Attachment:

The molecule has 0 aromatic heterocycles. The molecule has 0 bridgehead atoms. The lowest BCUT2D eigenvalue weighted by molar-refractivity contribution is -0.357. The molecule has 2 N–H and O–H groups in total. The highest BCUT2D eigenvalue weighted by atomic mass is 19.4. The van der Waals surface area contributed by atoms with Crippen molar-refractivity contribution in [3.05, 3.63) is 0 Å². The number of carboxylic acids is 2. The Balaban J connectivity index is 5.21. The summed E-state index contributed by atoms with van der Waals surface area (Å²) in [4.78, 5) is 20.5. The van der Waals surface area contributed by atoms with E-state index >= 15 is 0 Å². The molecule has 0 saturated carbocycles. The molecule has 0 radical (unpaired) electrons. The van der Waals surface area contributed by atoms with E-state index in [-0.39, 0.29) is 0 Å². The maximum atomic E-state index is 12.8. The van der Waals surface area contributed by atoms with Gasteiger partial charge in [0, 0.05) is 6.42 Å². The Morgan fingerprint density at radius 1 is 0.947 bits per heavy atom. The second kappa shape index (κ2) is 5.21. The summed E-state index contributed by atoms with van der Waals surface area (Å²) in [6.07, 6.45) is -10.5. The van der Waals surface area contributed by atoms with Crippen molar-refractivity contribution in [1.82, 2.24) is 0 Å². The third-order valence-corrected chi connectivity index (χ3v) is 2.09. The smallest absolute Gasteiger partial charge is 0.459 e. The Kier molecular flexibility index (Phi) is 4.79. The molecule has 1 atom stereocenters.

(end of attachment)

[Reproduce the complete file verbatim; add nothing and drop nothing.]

The molecule has 0 aromatic heterocycles. The molecule has 0 bridgehead atoms. The lowest BCUT2D eigenvalue weighted by molar-refractivity contribution is -0.357. The molecule has 2 N–H and O–H groups in total. The highest BCUT2D eigenvalue weighted by atomic mass is 19.4. The van der Waals surface area contributed by atoms with Crippen molar-refractivity contribution in [3.05, 3.63) is 0 Å². The number of carboxylic acids is 2. The Balaban J connectivity index is 5.21. The summed E-state index contributed by atoms with van der Waals surface area (Å²) in [4.78, 5) is 20.5. The van der Waals surface area contributed by atoms with E-state index >= 15 is 0 Å². The molecule has 0 saturated carbocycles. The molecule has 0 radical (unpaired) electrons. The van der Waals surface area contributed by atoms with E-state index in [-0.39, 0.29) is 0 Å². The maximum atomic E-state index is 12.8. The van der Waals surface area contributed by atoms with Gasteiger partial charge in [0, 0.05) is 6.42 Å². The Morgan fingerprint density at radius 1 is 0.947 bits per heavy atom. The second kappa shape index (κ2) is 5.21. The summed E-state index contributed by atoms with van der Waals surface area (Å²) in [6.07, 6.45) is -10.5. The van der Waals surface area contributed by atoms with Crippen molar-refractivity contribution in [1.82, 2.24) is 0 Å². The third-order valence-corrected chi connectivity index (χ3v) is 2.09. The smallest absolute Gasteiger partial charge is 0.459 e. The Kier molecular flexibility index (Phi) is 4.79. The molecule has 1 atom stereocenters.